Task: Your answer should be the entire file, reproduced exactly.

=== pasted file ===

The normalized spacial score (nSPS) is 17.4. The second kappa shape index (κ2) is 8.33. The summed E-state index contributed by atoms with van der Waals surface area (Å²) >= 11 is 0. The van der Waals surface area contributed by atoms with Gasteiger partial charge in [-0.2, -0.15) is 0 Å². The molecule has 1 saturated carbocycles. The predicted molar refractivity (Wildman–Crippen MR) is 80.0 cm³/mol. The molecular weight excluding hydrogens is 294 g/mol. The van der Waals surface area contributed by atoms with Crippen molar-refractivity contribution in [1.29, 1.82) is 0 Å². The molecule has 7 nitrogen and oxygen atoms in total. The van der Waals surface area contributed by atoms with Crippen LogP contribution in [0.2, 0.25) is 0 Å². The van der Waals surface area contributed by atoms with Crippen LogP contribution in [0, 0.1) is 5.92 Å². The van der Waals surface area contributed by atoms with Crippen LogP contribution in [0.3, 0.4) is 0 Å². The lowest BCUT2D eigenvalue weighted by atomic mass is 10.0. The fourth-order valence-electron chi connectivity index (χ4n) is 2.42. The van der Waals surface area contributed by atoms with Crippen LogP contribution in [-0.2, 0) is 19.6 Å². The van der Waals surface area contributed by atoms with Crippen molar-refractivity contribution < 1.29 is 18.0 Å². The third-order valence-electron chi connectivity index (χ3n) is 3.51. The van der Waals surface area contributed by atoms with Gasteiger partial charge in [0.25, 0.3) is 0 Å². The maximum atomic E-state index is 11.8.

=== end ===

The normalized spacial score (nSPS) is 17.4. The second kappa shape index (κ2) is 8.33. The summed E-state index contributed by atoms with van der Waals surface area (Å²) >= 11 is 0. The van der Waals surface area contributed by atoms with Gasteiger partial charge in [-0.2, -0.15) is 0 Å². The molecule has 1 saturated carbocycles. The predicted molar refractivity (Wildman–Crippen MR) is 80.0 cm³/mol. The molecular weight excluding hydrogens is 294 g/mol. The van der Waals surface area contributed by atoms with Crippen molar-refractivity contribution in [1.29, 1.82) is 0 Å². The molecule has 7 nitrogen and oxygen atoms in total. The van der Waals surface area contributed by atoms with Crippen LogP contribution in [0.2, 0.25) is 0 Å². The van der Waals surface area contributed by atoms with Crippen LogP contribution in [0, 0.1) is 5.92 Å². The van der Waals surface area contributed by atoms with Crippen LogP contribution in [0.3, 0.4) is 0 Å². The lowest BCUT2D eigenvalue weighted by atomic mass is 10.0. The fourth-order valence-electron chi connectivity index (χ4n) is 2.42. The van der Waals surface area contributed by atoms with Crippen LogP contribution in [-0.2, 0) is 19.6 Å². The van der Waals surface area contributed by atoms with Crippen molar-refractivity contribution < 1.29 is 18.0 Å². The third-order valence-electron chi connectivity index (χ3n) is 3.51. The van der Waals surface area contributed by atoms with Gasteiger partial charge in [0.25, 0.3) is 0 Å². The maximum atomic E-state index is 11.8.